Looking at the synthetic indices in February, a convergence can be seen between the Euro Area and the USA. That’s what is shown by the first chart. There is a real improvement in the Euro Area with a PMI index which is above 50 since last August. The momentum is on the upside. In the USA, the drop seen in the index reflects the climate impact during the first two months of this year.
In terms of growth, this means a stabilization of the growth number in the first quarter in the Euro Area (close to the change of 0.3% seen in Q4) but probably a downward revision for the USA.
The two following charts show the link between surveys and GDP profile in the two economies. We can see the improvement in the Euro Area and the downward trend in the USA. For this latter this is, for me, a temporary phenomenon due to the weather in January and February. Strong capital goods orders for January are an illustration of this temporary phenomenon. This means that companies want to continue to invest as they perceive that the weak situation is only temporary. With this in mind, I expect a rebound in Q2 GDP growth but the whole year growth forecast will be revised down due to the weakness of the first quarter . This means that the US economy is still strong and stronger than the Euro Area economy. But the convergence in February was amazing.
In February, the spectacular drop of the ISM non-manufacturing index reflects a contraction of the employment index. The chart below shows the monthly contribution of each sub-index to the synthetic non-manufacturing index. The explanation given, by ISM is a reduction in costs and still low expectations.
In these surveys, the most interesting part is in the part reflecting the manufacturing sector momentum that was published last Monday. There is an improvement in the developed countries which is consistent with the acceleration seen in world trade.
The PMI/Markit synthetic index (red line on the chart below) is on the rise in February at 53.3, its highest level since April 2011. The perception of the chart is that since last summer most of the indices are trending upward. This is the case for industrialized countries. For the BRIC (Brazil, Russia, India, China) the index is still below the threshold of 50 under the influence of China and Russia.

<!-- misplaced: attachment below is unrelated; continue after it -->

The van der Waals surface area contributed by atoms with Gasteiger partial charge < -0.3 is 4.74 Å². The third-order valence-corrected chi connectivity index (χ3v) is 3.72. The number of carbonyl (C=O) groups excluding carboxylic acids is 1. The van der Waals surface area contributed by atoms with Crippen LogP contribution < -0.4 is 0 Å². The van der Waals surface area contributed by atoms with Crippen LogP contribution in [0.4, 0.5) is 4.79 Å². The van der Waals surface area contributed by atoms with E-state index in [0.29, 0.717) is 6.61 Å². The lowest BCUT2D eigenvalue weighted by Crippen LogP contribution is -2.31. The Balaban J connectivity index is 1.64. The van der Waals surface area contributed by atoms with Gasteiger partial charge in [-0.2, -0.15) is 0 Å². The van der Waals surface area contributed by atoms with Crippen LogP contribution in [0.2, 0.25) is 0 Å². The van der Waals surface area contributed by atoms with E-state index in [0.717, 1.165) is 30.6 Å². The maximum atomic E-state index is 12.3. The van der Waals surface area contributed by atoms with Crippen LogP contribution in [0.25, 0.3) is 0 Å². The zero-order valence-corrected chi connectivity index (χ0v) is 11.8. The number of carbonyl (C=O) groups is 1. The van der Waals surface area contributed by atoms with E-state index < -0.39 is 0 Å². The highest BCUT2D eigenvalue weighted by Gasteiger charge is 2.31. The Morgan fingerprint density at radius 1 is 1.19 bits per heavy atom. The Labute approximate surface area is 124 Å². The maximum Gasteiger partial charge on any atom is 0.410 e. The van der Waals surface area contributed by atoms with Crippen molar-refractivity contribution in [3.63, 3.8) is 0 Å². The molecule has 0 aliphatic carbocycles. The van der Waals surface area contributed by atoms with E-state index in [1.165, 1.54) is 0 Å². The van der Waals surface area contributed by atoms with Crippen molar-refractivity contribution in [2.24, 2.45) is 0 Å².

In developed countries, the index in the United Kingdom, in Japan and even in the Euro Area are stabilizing after a rapid and long improvement. New orders momentum is still high in these countries and this should lead to a prolonged period of growth. This will be specifically the case for the Euro Area. A chart below shows the consistency of flows of orders and 3 month change of the industrial production index. This should lead to higher production during the first half of this year. (see the chart in the French version of this note which gives more details on the manufacturing sector momentum see here the fourth chart)
In the United States there is still uncertainty due to the weather and the cold period seen in January and February. On the chart this can be seen with the drop in the ISM index from 56.5 in December to 51.3 in January. The dynamic was stronger in February and the synthetic index was back to above its historical average. So there is no break.
The improvement of the developed countries’ indices is consistent, since last summer, with the acceleration in world trade. We can see, on the second chart below, that during the third and in the fourth quarters, world trade dynamics was stronger. The main point here is to notice that most of trade is done for the manufacturing sector. This recovery process could converge to a virtuous loop between production and trade. This is what everyone has in mind concerning the current recovery.